Historically, Black inventors were excluded from technical societies, professional engineering societies, and mainstream banks. This led them to develop alternative networks to access expertise and capital. Moreover, a specter of lynchings suppressed Black patenting rates through the 1940s. Garrett Morgan’s advertising intentionally masked his race. This practice was followed by many Black inventors. However, these black inventors were still marginalized by the system.
One way to overcome the barriers faced by Black inventors is to increase their representation. Research has shown that children exposed to successful Black inventors are more likely to become innovators themselves. For this reason, girls and other underrepresented minorities may become “lost Einsteins.” These inequities are both morally and practically objectionable. Furthermore, studies have shown that racially and gender diverse teams produce better outcomes. They produce more patent commercialization rates, higher sales revenues, and larger market shares.
Until recently, Black inventors were excluded from the patent system because of their race. Despite the fact that the patent system was colorblind, their work was often hidden from view. The system did not reward them for their contributions because of their race. As a result, Black inventors never received the benefits of their inventions. But the system’s modernization has changed that. There are now more patents for Black inventors.
According to Shontavia Johnson, professor of Intellectual Property Law at Drake University, the most significant barrier for black patent inventors was slavery. Since slaves were not citizens of the United States, their inventions were not protected by a patent. And even if they were able to get a patent, their owners would often take credit for them. Thankfully, some of these slaves were able to get patent rights and share their business with white inventors.
In 1852, the Attorney General of the United States issued an opinion stating that an invention by an enslaved person could not be patented by its owner. The Attorney General reasoned that only the “original and first inventor” could receive a patent. The decision created a formal barrier for black patent inventors, and free African Americans were denied patent rights until they were freed from slavery. Today, the patent system is open to free black people, but the barrier to black patent inventors remains strong.
While the patent system is largely race-neutral, the real reason that the patent system is closed to black inventors is slavery. The Dred Scott ruling in 1857 declared that slaves were not U.S. citizens, preventing them from receiving patents. However, this ruling didn’t mean that the patent laws were discriminatory towards black people. This ruling, along with other discriminatory laws, made it even harder for black people to receive a patent.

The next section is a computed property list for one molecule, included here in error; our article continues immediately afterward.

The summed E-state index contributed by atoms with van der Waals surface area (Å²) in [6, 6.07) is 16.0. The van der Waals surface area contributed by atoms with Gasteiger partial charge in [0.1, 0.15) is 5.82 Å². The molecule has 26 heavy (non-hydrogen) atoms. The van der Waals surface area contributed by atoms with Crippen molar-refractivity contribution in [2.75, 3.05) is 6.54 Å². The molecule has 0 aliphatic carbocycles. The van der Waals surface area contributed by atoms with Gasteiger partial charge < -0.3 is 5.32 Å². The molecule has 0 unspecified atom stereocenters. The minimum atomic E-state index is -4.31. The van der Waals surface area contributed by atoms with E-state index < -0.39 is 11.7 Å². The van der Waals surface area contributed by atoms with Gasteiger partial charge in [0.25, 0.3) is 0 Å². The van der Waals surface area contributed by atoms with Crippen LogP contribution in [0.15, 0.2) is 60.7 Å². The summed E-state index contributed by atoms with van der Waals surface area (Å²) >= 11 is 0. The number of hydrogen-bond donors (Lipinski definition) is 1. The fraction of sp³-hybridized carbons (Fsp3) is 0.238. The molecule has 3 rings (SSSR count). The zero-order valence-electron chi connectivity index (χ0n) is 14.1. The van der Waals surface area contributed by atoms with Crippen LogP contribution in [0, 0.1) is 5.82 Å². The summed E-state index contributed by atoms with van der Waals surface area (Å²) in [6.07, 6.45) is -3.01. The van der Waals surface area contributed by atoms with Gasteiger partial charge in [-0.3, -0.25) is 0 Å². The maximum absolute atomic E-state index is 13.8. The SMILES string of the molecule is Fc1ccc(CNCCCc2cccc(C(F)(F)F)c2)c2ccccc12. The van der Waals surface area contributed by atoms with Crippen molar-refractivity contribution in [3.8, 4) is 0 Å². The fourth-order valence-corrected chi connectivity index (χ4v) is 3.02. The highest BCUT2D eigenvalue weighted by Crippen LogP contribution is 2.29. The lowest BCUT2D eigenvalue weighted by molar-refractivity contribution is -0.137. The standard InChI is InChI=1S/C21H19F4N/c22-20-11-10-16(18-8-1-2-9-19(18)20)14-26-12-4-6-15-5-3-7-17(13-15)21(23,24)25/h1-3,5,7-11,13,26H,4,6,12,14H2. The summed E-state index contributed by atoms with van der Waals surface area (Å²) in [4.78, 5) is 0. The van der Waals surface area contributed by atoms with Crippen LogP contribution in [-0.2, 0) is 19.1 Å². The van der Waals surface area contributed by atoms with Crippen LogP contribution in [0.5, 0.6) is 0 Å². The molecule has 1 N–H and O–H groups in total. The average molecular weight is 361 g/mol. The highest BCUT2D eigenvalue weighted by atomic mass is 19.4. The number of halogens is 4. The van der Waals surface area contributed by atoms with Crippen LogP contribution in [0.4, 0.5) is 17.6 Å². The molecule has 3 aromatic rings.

While patenting for black people in the southern United States was difficult under slavery, it was still easier for white people to get a patent than for black ones. The legal system meant that black people had to work with a white lawyer, who was likely to treat them unfairly. Despite the racial disparities, black inventors contributed greatly to American economic and technological development. Interestingly, the majority of patents issued during the period were to northern African Americans.
Historically Black colleges
While historically Black colleges are often cited as barriers to pursuing a patent, they do not represent the only obstacles to success. They are also not the only reason why Black inventors are often overlooked and undervalued. Black inventors and innovators have been hampered by Jim Crow era racism and a lack of diversity in higher education. In response, community leaders started historically Black colleges and universities. Some of these colleges have been in existence since the 1860s, including Cheyney State University, which was founded before Emancipation. Others were founded after the Civil War.
The early 2000s saw the emergence of rigorous scholarship on Black inventors. Rayvon Fouche, an engineer and former USPTO patent examiner, published a report on Black inventors and scientists in the context of the segregated South. Another notable publication was The Inventive Spirit of African Americans: Patented Ingenuity. Sluby is also a registered patent agent and a chemist.
Despite these challenges, Black inventors are advancing their legacy in the innovation field. Lisa Ascolese, “The Inventress,” founded the Association of Women Inventors and Entrepreneurs, and Janet Emerson Bashen became the first black woman to receive a software patent in 2006. Dr. Hadiyah Green won a $1 million grant for her invention last year, which could cure cancer. While patent law does not explicitly exclude black inventors, many still face a lack of support.
Nonetheless, new research on Black inventors is encouraging, and recent studies have highlighted their contribution to industrialization and economic and social change. A recent report by Brookings Institution showed that patents of African Americans were more than three times higher than those of white inventors. In the same report, the number of Black patents by residents of certain states was also higher than the number of White inventors. The Brookings study examined the data provided by the Commissioner of Patents and compared it to Census data. It concluded that Black inventors were becoming increasingly diverse.